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I can see a time when nobody will 'own' a car anyway, you'll just call one from your app. and a driverless vehicle will arrive at your door, pop in your credit card and destination and off you go, simple. (As long as you can get a couple of models in the back of course) frown

Paul Marsh21/01/2018 16:41:27
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Electric cars won't be happening any time soon. They are impractical for general use, just short hops to the shops and back, insufficient charge points and confusing pay system.

For example, recently I was coming back from a show from the south and stopped at Hilton Park services on the M6 north. A chap was having trouble of getting his card to work. I spent a while chatting about said electric cars, but what happened is that he had I think a ABB payment card, or Siemens, which he'd used the same machine before. He was traveling up from Oxfordshire to watch a shop in Manchester. When he came to use his ABB card, it wouldn't accept it this time, as the machine had changed to Siemens and wasn't compatable.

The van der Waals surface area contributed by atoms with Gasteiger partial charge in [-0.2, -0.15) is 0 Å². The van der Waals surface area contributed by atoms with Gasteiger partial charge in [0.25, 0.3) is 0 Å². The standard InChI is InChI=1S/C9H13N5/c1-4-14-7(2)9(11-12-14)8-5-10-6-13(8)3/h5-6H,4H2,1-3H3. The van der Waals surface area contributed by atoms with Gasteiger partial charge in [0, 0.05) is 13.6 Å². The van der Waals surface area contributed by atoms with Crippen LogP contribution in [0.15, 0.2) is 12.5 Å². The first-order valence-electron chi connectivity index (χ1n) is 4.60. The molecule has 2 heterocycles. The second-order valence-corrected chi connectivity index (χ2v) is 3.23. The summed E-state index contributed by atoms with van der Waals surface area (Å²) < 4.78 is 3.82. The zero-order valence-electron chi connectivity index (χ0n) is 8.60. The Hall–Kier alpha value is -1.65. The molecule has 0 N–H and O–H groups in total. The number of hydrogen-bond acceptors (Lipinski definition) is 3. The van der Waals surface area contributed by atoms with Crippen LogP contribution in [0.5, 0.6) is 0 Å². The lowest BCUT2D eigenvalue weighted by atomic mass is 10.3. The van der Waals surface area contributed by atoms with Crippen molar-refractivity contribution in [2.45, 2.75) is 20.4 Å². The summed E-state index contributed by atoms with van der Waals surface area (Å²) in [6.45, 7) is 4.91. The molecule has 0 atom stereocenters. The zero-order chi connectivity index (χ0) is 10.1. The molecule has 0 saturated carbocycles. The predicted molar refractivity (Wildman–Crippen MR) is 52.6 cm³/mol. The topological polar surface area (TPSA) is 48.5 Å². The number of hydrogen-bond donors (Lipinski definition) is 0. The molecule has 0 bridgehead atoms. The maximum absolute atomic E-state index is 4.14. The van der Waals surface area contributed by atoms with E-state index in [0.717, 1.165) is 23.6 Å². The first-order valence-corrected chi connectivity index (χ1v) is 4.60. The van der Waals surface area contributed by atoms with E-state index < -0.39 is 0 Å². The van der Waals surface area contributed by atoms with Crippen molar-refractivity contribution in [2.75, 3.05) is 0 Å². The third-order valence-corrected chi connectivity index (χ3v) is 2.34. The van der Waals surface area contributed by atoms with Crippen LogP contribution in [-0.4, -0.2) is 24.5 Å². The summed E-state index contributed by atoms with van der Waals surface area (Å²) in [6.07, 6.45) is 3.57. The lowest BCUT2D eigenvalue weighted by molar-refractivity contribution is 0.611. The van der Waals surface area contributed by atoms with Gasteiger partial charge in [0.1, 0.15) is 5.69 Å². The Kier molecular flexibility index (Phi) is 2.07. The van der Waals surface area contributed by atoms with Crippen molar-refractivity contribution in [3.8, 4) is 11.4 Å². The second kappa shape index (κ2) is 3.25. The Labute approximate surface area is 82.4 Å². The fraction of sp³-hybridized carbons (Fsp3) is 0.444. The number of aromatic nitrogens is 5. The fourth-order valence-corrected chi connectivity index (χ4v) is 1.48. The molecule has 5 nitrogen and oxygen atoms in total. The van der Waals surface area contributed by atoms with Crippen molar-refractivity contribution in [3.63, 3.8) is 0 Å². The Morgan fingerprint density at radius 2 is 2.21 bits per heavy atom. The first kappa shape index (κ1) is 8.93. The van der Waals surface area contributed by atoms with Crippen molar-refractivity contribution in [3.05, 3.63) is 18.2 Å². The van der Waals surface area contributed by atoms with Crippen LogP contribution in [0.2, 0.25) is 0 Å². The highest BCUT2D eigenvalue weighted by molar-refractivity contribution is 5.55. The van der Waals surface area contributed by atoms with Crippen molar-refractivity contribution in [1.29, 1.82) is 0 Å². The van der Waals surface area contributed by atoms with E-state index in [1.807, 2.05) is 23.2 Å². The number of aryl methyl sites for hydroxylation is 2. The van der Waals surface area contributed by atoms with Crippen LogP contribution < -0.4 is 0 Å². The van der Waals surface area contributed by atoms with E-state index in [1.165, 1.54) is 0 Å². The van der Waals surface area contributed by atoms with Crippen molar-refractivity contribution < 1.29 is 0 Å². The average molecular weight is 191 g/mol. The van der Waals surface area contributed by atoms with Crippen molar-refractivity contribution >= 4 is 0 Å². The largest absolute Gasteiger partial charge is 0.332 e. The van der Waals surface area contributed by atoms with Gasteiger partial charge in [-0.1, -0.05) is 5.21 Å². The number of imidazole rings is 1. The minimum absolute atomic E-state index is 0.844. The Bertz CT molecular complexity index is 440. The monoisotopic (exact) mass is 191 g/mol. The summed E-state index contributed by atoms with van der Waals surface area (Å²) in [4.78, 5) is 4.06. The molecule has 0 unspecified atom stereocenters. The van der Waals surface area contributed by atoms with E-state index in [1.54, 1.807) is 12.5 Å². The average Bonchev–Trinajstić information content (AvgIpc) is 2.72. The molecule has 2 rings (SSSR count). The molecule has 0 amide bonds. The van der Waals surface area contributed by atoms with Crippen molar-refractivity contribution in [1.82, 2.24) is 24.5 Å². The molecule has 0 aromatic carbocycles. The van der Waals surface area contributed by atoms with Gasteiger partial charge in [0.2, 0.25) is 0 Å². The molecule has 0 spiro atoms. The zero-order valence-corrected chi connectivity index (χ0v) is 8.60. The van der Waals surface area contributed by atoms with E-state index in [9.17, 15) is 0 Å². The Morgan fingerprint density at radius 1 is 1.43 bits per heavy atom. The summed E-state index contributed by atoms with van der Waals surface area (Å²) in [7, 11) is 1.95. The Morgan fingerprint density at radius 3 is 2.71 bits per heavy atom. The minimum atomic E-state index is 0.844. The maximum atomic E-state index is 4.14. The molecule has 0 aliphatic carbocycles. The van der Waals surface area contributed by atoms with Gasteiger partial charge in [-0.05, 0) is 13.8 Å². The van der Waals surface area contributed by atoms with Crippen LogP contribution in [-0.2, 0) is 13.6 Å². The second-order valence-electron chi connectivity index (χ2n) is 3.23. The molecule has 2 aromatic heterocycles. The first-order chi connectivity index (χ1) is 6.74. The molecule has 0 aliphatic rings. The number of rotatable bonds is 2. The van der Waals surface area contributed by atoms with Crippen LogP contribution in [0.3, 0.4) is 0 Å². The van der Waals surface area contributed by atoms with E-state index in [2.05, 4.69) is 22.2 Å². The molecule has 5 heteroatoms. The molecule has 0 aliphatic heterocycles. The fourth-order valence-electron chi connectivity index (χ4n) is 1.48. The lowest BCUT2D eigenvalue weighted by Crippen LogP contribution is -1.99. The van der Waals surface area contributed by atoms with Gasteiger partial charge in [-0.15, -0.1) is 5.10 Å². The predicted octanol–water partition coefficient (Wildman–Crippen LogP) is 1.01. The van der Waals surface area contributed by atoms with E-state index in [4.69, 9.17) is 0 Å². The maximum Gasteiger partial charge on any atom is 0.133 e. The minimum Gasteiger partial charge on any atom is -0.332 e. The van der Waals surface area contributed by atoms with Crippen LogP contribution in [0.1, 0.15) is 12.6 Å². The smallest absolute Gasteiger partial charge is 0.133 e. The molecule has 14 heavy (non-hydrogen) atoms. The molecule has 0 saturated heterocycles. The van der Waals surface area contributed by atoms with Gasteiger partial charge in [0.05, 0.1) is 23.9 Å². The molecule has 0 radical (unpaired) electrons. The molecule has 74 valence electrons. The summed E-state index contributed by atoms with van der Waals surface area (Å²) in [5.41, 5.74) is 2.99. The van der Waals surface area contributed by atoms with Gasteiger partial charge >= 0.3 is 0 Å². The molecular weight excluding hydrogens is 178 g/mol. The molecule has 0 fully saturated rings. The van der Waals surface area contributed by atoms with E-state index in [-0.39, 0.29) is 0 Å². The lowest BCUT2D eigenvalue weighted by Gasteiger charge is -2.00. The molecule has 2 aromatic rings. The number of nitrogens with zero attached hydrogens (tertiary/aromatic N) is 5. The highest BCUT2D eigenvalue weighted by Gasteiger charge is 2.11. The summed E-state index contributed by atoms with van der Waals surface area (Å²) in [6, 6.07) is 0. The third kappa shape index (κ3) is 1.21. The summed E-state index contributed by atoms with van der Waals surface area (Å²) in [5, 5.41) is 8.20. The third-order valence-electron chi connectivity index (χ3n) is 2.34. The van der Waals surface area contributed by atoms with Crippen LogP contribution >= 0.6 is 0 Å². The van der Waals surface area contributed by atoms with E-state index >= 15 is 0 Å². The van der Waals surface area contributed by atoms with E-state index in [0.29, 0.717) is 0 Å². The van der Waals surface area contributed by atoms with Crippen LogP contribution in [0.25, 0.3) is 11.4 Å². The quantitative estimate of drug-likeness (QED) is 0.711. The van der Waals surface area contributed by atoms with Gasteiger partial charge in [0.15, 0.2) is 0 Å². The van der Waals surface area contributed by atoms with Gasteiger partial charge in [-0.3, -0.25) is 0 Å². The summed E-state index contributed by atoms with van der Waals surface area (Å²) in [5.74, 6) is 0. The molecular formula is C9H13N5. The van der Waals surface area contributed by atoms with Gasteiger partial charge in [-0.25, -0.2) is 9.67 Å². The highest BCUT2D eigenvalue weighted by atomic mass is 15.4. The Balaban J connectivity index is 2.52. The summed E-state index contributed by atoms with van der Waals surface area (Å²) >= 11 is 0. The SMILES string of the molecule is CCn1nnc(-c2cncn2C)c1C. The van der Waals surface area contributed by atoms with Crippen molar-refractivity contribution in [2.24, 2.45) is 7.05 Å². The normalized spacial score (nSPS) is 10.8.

He tried to use another machine somewhere else, but there were cars all using the only two charge points, but had enough range to make Hilton Park.

Of course, by this time, he only had 20 miles range left - far short to reach Manchester city center, and couldn't get his car to accept the charge, so stuck there. By this time, he was going to miss the show, an hour had passed before I arrived and he was making calls to his provider to see if they could get his card to work.

I don't think I will get a electric car. I got back into my car, started and drove off and filled at a station on the A500 with no problems.

Also, I keep thinking of electric cars as thus: UGHHH!!

1200px-reva_i_silver.jpg

Jez Saunders21/01/2018 16:59:57
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Looking to the near future there is obviously going to be mixture of oil and electric powered cars. Electric driven by the consumer being enviromently aware,making a social statement of wealth eg the Teslar etc , grants and subsidized product placement. This is driving the development of more efficient batteries ,longer life and the cost will be driven down making electric cars avaliable to the masses and hopefully of benifit to our fragile planet or more like the fragility of human kind and the animals plants we share it . The planet will be here long after we have gone!

At the moment I know electric companies are looking into ways of developing an infrastructure of charging points and how to smooth out periods of high demand, one idea is to use all the vehicles plugged into the system to act as a huge storage devise to smooth out the peaks and troughs of demand.